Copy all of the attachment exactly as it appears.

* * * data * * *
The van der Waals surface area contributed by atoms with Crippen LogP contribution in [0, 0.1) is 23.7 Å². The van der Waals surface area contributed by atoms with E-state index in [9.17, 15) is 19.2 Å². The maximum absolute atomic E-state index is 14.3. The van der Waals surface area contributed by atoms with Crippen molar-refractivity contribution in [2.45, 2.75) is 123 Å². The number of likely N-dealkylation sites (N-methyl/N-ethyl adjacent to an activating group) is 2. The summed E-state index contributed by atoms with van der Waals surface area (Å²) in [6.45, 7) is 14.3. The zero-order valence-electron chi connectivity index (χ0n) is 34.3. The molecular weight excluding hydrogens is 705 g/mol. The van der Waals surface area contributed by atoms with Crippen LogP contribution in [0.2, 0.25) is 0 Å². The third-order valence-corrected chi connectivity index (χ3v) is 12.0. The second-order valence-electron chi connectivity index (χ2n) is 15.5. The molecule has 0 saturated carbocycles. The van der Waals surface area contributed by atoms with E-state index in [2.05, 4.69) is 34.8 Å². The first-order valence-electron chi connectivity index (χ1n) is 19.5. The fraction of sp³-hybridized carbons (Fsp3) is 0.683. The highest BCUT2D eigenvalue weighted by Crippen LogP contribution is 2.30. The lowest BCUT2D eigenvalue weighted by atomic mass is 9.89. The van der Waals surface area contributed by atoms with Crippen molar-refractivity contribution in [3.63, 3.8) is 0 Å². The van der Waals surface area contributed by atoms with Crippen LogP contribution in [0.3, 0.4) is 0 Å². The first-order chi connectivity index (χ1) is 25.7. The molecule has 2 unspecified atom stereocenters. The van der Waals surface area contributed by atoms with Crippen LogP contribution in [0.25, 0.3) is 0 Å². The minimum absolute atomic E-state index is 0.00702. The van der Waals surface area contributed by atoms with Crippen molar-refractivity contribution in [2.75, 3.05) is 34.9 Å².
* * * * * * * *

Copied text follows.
The van der Waals surface area contributed by atoms with Crippen LogP contribution in [0, 0.1) is 23.7 Å². The van der Waals surface area contributed by atoms with E-state index in [9.17, 15) is 19.2 Å². The maximum absolute atomic E-state index is 14.3. The van der Waals surface area contributed by atoms with Crippen molar-refractivity contribution in [2.45, 2.75) is 123 Å². The number of likely N-dealkylation sites (N-methyl/N-ethyl adjacent to an activating group) is 2. The summed E-state index contributed by atoms with van der Waals surface area (Å²) in [6.45, 7) is 14.3. The zero-order valence-electron chi connectivity index (χ0n) is 34.3. The molecular weight excluding hydrogens is 705 g/mol. The van der Waals surface area contributed by atoms with Crippen LogP contribution in [0.2, 0.25) is 0 Å². The third-order valence-corrected chi connectivity index (χ3v) is 12.0. The second-order valence-electron chi connectivity index (χ2n) is 15.5. The molecule has 0 saturated carbocycles. The van der Waals surface area contributed by atoms with E-state index in [2.05, 4.69) is 34.8 Å². The first-order valence-electron chi connectivity index (χ1n) is 19.5. The fraction of sp³-hybridized carbons (Fsp3) is 0.683. The highest BCUT2D eigenvalue weighted by Crippen LogP contribution is 2.30. The lowest BCUT2D eigenvalue weighted by atomic mass is 9.89. The van der Waals surface area contributed by atoms with Crippen molar-refractivity contribution in [3.63, 3.8) is 0 Å². The van der Waals surface area contributed by atoms with Crippen LogP contribution in [0.3, 0.4) is 0 Å². The first-order chi connectivity index (χ1) is 25.7. The molecule has 2 unspecified atom stereocenters. The van der Waals surface area contributed by atoms with Crippen LogP contribution in [0.25, 0.3) is 0 Å². The minimum absolute atomic E-state index is 0.00702. The van der Waals surface area contributed by atoms with Crippen molar-refractivity contribution in [2.75, 3.05) is 34.9 Å².